By Hanna Paul
July 20 (Reuters) – Australian shares extended their rally
on Thursday, led by robust bank stocks as positive sentiment
spilled over from another record day on Wall Street.
The S&P/ASX 200 index was up 33.07 points, or 0.6
percent, to 5,765.2 by 0211 GMT. The benchmark rose 0.8 percent
Financial stocks were on a tear, accounting for over three
quarters of the rise in the benchmark. The ‘Big Four’ banks
dominated, advancing by about 0.9 to 2.7 percent.
The Australian Prudential Regulation Authority (APRA) said
on Wednesday that banks would be required to raise common equity
Tier 1 ratio, a key gauge of a lender’s strength, to at least
10.5 percent by January 2020.
“The APRA’s capital requirements for banks weren’t as high
as people thought and we also had a positive lead from Wall
Street overnight,” said Christopher Conway, head of research and
trading at the Australian Stock Report.
“I think this is one of those days where we end up 50 or 60
points higher as there are more drivers in the market at the
moment. The positive sentiment around banks will probably dry up
and there’s not going to be another big push,” Conway said.
Oil and gas majors Santos Ltd and Woodside
Petroleum led upbeat energy stocks.
Santos jumped about 8 percent at one point, its highest
intra-day leap in 33 weeks, after it reported a 30 percent rise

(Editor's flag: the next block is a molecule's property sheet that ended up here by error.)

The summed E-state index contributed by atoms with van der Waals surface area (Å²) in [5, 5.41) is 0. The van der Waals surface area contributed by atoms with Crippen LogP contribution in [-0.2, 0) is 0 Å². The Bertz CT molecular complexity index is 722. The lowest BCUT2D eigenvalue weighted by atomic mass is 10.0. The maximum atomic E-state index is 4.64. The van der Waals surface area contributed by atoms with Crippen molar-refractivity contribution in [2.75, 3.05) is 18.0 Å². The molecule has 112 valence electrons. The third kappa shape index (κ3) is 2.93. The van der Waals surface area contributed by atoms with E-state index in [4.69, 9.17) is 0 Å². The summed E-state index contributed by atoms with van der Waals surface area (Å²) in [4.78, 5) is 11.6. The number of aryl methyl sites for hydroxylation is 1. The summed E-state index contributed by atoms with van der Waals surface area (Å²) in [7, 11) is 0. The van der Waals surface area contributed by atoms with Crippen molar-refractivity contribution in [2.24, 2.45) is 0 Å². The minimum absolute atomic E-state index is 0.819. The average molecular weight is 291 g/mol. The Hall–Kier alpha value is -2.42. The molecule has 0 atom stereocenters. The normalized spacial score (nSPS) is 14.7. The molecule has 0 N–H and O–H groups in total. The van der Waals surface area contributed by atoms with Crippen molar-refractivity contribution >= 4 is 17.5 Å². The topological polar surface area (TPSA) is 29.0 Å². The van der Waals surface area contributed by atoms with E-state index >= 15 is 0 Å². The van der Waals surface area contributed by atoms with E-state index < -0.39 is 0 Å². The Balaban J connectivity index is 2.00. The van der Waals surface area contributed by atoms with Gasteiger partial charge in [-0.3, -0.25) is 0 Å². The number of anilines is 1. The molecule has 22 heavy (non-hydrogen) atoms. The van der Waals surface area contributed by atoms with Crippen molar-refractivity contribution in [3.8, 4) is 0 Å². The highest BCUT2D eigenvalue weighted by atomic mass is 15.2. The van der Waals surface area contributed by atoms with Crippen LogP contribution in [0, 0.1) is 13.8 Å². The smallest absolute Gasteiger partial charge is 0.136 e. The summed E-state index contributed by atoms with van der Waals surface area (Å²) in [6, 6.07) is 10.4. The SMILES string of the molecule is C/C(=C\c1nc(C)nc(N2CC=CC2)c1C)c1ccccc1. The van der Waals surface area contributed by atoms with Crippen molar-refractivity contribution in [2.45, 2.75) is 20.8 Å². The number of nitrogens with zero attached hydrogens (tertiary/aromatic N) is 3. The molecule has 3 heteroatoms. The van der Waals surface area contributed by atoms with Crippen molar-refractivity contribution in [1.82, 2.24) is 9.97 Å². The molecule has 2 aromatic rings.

in sales revenue for the quarter, while Woodside rose a little
over 1 percent despite posting a drop in quarterly output.
Oil prices climbed nearly 2 percent overnight to a six-week
peak on a surprising drop in distillate inventories.
On Wall Street, the three major U.S. indexes hit record
highs as technology stocks surpassed the dot-com era record.
Bucking the trend, diversified miner South32 edged
2.5 percent lower, as the biggest drag on the bourse. The miner
reported a slump in quarterly coking coal production.
New Zealand’s benchmark S&P/NZX 50 index fell 32.64
points, or 0.4 percent, to 5,765 at 0211 GMT.
The bourse was pulled into the red by material stocks, led
by Fletcher Building. Its shares fell as much as 8.8
percent to its lowest in over a year after it said chief
executive Mark Adamson was stepping down and it was cutting its
earnings guidance for the second time in four months.
(Reporting by Hanna Paul; Additional Reporting by Urvashi
Goenka; Editing by Kim Coghill)